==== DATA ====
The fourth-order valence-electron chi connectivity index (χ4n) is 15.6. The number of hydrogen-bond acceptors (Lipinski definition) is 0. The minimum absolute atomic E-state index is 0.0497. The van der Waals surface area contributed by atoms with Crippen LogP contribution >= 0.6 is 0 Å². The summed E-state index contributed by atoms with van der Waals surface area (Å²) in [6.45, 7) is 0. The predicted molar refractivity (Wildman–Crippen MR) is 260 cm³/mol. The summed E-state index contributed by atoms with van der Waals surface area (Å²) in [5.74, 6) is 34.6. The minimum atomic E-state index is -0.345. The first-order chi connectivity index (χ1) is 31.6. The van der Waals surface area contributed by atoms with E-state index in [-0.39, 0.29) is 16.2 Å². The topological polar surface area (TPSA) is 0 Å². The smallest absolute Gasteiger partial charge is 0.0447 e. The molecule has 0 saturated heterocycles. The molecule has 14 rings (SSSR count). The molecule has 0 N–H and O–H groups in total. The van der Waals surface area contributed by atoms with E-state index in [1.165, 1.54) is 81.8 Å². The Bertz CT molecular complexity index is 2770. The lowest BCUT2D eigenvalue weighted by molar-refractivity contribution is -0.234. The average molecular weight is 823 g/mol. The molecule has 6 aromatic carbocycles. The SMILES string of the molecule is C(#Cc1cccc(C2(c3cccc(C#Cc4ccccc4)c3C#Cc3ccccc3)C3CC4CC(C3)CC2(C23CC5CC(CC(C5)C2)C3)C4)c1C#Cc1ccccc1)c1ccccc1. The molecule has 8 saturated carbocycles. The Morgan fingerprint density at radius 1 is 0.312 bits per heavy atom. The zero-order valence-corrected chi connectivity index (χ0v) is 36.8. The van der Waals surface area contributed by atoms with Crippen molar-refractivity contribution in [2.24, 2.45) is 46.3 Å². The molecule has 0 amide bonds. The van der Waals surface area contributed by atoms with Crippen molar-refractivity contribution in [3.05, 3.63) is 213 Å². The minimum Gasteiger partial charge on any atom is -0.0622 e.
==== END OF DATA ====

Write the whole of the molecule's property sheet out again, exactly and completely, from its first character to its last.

The fourth-order valence-electron chi connectivity index (χ4n) is 15.6. The number of hydrogen-bond acceptors (Lipinski definition) is 0. The minimum absolute atomic E-state index is 0.0497. The van der Waals surface area contributed by atoms with Crippen LogP contribution >= 0.6 is 0 Å². The summed E-state index contributed by atoms with van der Waals surface area (Å²) in [6.45, 7) is 0. The predicted molar refractivity (Wildman–Crippen MR) is 260 cm³/mol. The summed E-state index contributed by atoms with van der Waals surface area (Å²) in [5.74, 6) is 34.6. The minimum atomic E-state index is -0.345. The first-order chi connectivity index (χ1) is 31.6. The van der Waals surface area contributed by atoms with E-state index in [-0.39, 0.29) is 16.2 Å². The topological polar surface area (TPSA) is 0 Å². The smallest absolute Gasteiger partial charge is 0.0447 e. The molecule has 0 saturated heterocycles. The molecule has 14 rings (SSSR count). The molecule has 0 N–H and O–H groups in total. The van der Waals surface area contributed by atoms with E-state index in [1.165, 1.54) is 81.8 Å². The Bertz CT molecular complexity index is 2770. The lowest BCUT2D eigenvalue weighted by molar-refractivity contribution is -0.234. The average molecular weight is 823 g/mol. The molecule has 6 aromatic carbocycles. The SMILES string of the molecule is C(#Cc1cccc(C2(c3cccc(C#Cc4ccccc4)c3C#Cc3ccccc3)C3CC4CC(C3)CC2(C23CC5CC(CC(C5)C2)C3)C4)c1C#Cc1ccccc1)c1ccccc1. The molecule has 8 saturated carbocycles. The Morgan fingerprint density at radius 1 is 0.312 bits per heavy atom. The zero-order valence-corrected chi connectivity index (χ0v) is 36.8. The van der Waals surface area contributed by atoms with Crippen molar-refractivity contribution in [2.24, 2.45) is 46.3 Å². The molecule has 0 amide bonds. The van der Waals surface area contributed by atoms with Crippen molar-refractivity contribution in [3.05, 3.63) is 213 Å². The minimum Gasteiger partial charge on any atom is -0.0622 e.